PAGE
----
We can increase our resiliency to such supply chain disruptions if we leverage technology better.

While there aren’t many quick fixes to getting the supply chain running back up to pre-COVID-19 levels, visualization technology, when paired with the right data, can help avoid future headaches, according to Raza Jafri, CEO and founder of 3D CityScapes.

“Whether it’s a seaport, airport, manufacturing facility, or the entire supply chain, visualizing can greatly and effectively help you make better decisions around the movement of goods and services,” said Jafri. 

“We can increase our resiliency to such supply chain disruptions if we leverage technology better. 3D CityScapes creates a front-end visualization to decipher this information in the most meaningful, efficient, effective, and clean way possible.”

Some of that information is readily available. When it comes to keeping seaport and terminals operational, workers collect data like the number of boats approaching and leaving the port, loading and unloading operations, customs and port call administration, along with surrounding road and railway traffic.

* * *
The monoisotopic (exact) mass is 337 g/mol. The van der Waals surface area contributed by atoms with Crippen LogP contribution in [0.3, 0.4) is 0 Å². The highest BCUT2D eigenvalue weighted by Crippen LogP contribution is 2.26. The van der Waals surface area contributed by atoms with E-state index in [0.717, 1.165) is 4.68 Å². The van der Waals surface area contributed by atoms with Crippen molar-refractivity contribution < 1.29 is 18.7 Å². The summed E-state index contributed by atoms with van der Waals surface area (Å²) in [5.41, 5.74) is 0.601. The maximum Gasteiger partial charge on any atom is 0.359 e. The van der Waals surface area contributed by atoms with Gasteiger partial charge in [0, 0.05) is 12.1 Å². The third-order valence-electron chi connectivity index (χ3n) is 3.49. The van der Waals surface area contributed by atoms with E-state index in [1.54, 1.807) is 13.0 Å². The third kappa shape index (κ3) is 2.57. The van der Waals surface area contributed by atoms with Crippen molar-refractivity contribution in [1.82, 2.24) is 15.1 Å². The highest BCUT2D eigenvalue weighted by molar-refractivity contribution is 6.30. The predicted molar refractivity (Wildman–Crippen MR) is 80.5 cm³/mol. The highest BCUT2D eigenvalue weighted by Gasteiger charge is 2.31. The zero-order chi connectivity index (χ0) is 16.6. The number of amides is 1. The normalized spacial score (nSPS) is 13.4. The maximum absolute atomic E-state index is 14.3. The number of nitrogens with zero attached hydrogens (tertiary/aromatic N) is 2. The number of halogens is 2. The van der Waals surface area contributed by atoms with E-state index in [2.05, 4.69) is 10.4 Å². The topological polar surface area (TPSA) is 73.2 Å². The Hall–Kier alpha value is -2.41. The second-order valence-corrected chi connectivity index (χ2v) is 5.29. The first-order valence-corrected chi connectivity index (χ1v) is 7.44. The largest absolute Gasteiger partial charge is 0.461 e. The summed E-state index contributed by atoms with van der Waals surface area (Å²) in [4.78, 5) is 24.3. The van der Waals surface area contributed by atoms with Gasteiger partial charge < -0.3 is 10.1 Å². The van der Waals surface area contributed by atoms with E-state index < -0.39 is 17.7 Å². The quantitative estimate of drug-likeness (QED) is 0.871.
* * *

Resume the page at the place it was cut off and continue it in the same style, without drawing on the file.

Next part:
But even with all that information, seaport and shipping authorities are still operating with an incomplete picture, according to some marine data specialists.

 

A screenshot from 3D CityScapes' partnership with Sinay on making a digital twin of a smartport. (Photo credit: 3D CityScapes)

“Ports are often relying their activities on geographical based software (GIS). However, these technologies only provide 2D visualization with limited possibility to see three-dimensional data such as bathymetry (seabed depth),” said Marie Besson-Leaud and Jacques Everwyn with Sinay Maritime Data Solutions. (Disclaimer: Sinay is one of 3D CityScapes clients.) 

“It is common for port authorities to have [an incomplete] awareness on their environment in relation with their activities.”

 

What Needs To Come Next

Besson-Leaud and Everwyn say companies looking to avoid future cargo shipping jams like the one in California should focus on vessel visibility by paying closer attention to collecting and tracking automatic identification system (AIS) and the prediction of estimate time of arrivals and departures. 

With global shipping traffic expected to grow anywhere between 240 per cent and 1209 per cent by 2050, depending on the country, digitization will be become increasingly crucial. 

Once that information is collected, it can then connect to a digital twin of a seaport that allows owners to monitor the situation but more importantly, predict and simulate operations in a worst-case scenario. 

In the meantime, the worst-case scenario shoppers can expect is having to pay more at the stores this holiday season, according to Professor Rungtusanatham. 

Things are going to get a little more expensive because the cost of bringing goods to the shelves is going up.”

What items have you noticed gone up in prices lately? Have your deliveries been delayed more frequently? Let us know in the comments below.